Every 10 years, the federal government embarks on a massive undertaking that involves counting everyone who lives in the United States, called the census. This colossal data collection effort informs federal funding for many different programs, including school lunches, mental health services, and the Supplemental Nutrition Assistance Program, also known as SNAP. The data is also used to determine the number of seats each state has in the House of Representatives. The lower the count, the less representation in government and the less funding toward vital programs.
Many of these programs are critical for people who are homeless or housing insecure, which is why Thrive DC is concerned that everyone will indeed be counted, especially our clients. “Nationally, it is estimated that every year over 3.5 million people are homeless,” says Alicia Horton, Thrive DC Executive Director. “The disastrous impact of this pandemic is likely to raise that number even higher, which is why we need to make sure there are enough resources to address the needs of the most vulnerable. A lot more new people are queuing up for food assistance. We cannot underestimate the economic impact of this public health crisis.”
The systemic inequities that plague our society are reflected among the homeless population, which is why it is even more critical to capture the data and ensure there are services in place. For example, according to Census Count, in 2010 African American family members were seven times as likely to be in a homeless shelter as white family members. Veterans were also disproportionately represented among those experiencing homelessness, making up about nine percent of homeless adults in 2016. While addiction and mental health conditions are common.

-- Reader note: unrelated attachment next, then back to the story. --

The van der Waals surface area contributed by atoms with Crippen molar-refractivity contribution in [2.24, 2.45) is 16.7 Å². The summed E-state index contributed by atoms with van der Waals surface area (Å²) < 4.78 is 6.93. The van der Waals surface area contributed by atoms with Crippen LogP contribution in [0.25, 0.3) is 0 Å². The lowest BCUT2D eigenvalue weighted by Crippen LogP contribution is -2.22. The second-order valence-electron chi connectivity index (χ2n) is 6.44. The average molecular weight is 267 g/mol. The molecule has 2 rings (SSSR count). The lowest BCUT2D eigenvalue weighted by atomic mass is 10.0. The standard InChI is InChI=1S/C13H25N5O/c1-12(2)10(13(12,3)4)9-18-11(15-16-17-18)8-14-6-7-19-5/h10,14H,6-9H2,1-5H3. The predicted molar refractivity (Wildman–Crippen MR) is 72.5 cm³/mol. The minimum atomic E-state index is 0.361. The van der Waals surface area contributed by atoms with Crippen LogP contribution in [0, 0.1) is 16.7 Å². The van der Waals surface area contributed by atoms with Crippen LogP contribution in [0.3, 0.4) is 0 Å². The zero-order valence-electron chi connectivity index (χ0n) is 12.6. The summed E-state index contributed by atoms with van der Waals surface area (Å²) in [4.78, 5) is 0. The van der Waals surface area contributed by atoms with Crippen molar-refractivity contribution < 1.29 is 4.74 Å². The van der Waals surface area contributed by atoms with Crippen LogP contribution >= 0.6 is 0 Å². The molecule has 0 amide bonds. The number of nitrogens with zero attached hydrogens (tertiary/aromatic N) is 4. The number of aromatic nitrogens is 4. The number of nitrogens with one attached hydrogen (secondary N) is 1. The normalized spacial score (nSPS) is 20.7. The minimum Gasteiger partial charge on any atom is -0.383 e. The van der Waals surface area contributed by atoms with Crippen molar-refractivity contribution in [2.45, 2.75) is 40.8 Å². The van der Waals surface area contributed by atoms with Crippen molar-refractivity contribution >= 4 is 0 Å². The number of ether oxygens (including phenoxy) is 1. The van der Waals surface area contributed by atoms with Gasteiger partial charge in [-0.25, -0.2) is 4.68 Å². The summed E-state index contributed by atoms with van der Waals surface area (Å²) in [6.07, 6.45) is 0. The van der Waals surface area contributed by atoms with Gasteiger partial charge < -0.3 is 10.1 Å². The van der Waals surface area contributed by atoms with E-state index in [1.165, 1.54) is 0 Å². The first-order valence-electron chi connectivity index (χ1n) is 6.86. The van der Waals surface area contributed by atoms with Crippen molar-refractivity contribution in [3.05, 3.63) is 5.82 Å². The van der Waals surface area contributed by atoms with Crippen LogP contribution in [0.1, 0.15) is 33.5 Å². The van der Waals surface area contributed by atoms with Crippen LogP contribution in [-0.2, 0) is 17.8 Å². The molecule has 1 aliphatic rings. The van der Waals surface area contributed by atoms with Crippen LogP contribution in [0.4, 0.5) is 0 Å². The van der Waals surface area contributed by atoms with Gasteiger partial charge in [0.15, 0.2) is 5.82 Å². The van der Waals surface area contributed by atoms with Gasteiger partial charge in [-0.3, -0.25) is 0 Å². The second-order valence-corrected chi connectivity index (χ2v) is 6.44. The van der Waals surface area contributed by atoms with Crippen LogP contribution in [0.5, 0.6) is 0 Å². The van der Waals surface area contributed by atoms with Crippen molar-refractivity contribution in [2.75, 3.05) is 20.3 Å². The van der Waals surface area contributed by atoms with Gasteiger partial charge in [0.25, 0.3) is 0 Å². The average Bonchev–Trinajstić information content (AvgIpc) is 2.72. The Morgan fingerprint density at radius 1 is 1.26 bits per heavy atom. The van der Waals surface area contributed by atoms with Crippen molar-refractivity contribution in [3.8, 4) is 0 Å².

Persons experiencing homelessness or housing insecurity are included in the “hard to count” group identified by the Census with some of the lowest response rates. Not having a permanent mailing address or access to the internet are some of the barriers that make it especially difficult to count this population. As is residing in hard-to-reach places, such as emergency shelters, transitional housing or being in the streets. Young children are traditionally hard to count and, according to Census Counts, about 22 percent of people experiencing homelessness are children.
“Before Covid-19 forced us to reduce our onsite programs,” continues Horton, “we had planned a series of educational workshops for clients on the importance of being counted by the Census. Our computer room was also open, so they could fill out the survey online. All our plans went out of the window when the pandemic hit us, and we had to pivot to adjust to a new reality.”
The good news is that the Census 2020 data collection effort has been extended from July 31 to October 31. How best to count the homeless population in light of Covid-19, is still under review but there is increased coordination with all stakeholders who interact regularly with this population. On our part, we will continue to educate our clients on the need to get counted and find ways to facilitate that process through sister organizations that manage shelters and transitional homes. Our mission is to ensure no one falls through the cracks and the Census is one way to do that. Do your part. Get counted.
The Georgetown Law Center on Poverty and Inequality has compiled some of the information contained above and more in Counting People Experiencing Homelessness: Guide to 2020 Census Information.